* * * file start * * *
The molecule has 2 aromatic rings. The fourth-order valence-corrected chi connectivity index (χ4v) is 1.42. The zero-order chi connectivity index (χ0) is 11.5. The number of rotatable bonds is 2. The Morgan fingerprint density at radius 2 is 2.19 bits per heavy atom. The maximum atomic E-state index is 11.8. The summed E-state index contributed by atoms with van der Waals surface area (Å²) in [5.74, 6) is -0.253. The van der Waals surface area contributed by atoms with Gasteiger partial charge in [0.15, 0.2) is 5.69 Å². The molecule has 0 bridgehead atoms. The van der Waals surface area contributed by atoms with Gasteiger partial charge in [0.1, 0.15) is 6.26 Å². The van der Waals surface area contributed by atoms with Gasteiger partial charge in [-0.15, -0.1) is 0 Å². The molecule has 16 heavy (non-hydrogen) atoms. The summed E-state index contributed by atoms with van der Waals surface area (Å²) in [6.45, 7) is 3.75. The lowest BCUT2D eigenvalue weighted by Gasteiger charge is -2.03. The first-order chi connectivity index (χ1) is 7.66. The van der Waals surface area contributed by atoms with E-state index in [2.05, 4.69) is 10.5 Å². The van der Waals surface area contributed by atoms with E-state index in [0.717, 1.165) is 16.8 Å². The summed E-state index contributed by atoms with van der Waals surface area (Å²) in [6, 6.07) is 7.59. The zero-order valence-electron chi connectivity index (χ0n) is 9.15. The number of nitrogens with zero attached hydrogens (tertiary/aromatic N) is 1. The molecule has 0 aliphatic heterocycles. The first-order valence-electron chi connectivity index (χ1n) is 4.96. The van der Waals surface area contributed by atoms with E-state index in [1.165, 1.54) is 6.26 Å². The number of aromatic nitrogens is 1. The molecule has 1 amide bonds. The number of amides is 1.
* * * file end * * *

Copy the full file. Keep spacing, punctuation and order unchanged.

The molecule has 2 aromatic rings. The fourth-order valence-corrected chi connectivity index (χ4v) is 1.42. The zero-order chi connectivity index (χ0) is 11.5. The number of rotatable bonds is 2. The Morgan fingerprint density at radius 2 is 2.19 bits per heavy atom. The maximum atomic E-state index is 11.8. The summed E-state index contributed by atoms with van der Waals surface area (Å²) in [5.74, 6) is -0.253. The van der Waals surface area contributed by atoms with Gasteiger partial charge in [0.15, 0.2) is 5.69 Å². The molecule has 0 bridgehead atoms. The van der Waals surface area contributed by atoms with Gasteiger partial charge in [0.1, 0.15) is 6.26 Å². The van der Waals surface area contributed by atoms with Gasteiger partial charge in [-0.15, -0.1) is 0 Å². The molecule has 16 heavy (non-hydrogen) atoms. The summed E-state index contributed by atoms with van der Waals surface area (Å²) in [6.45, 7) is 3.75. The lowest BCUT2D eigenvalue weighted by Gasteiger charge is -2.03. The first-order chi connectivity index (χ1) is 7.66. The van der Waals surface area contributed by atoms with E-state index in [2.05, 4.69) is 10.5 Å². The van der Waals surface area contributed by atoms with E-state index in [0.717, 1.165) is 16.8 Å². The summed E-state index contributed by atoms with van der Waals surface area (Å²) in [6, 6.07) is 7.59. The zero-order valence-electron chi connectivity index (χ0n) is 9.15. The number of nitrogens with zero attached hydrogens (tertiary/aromatic N) is 1. The molecule has 0 aliphatic heterocycles. The first-order valence-electron chi connectivity index (χ1n) is 4.96. The van der Waals surface area contributed by atoms with E-state index in [1.165, 1.54) is 6.26 Å². The number of aromatic nitrogens is 1. The molecule has 1 amide bonds. The number of amides is 1.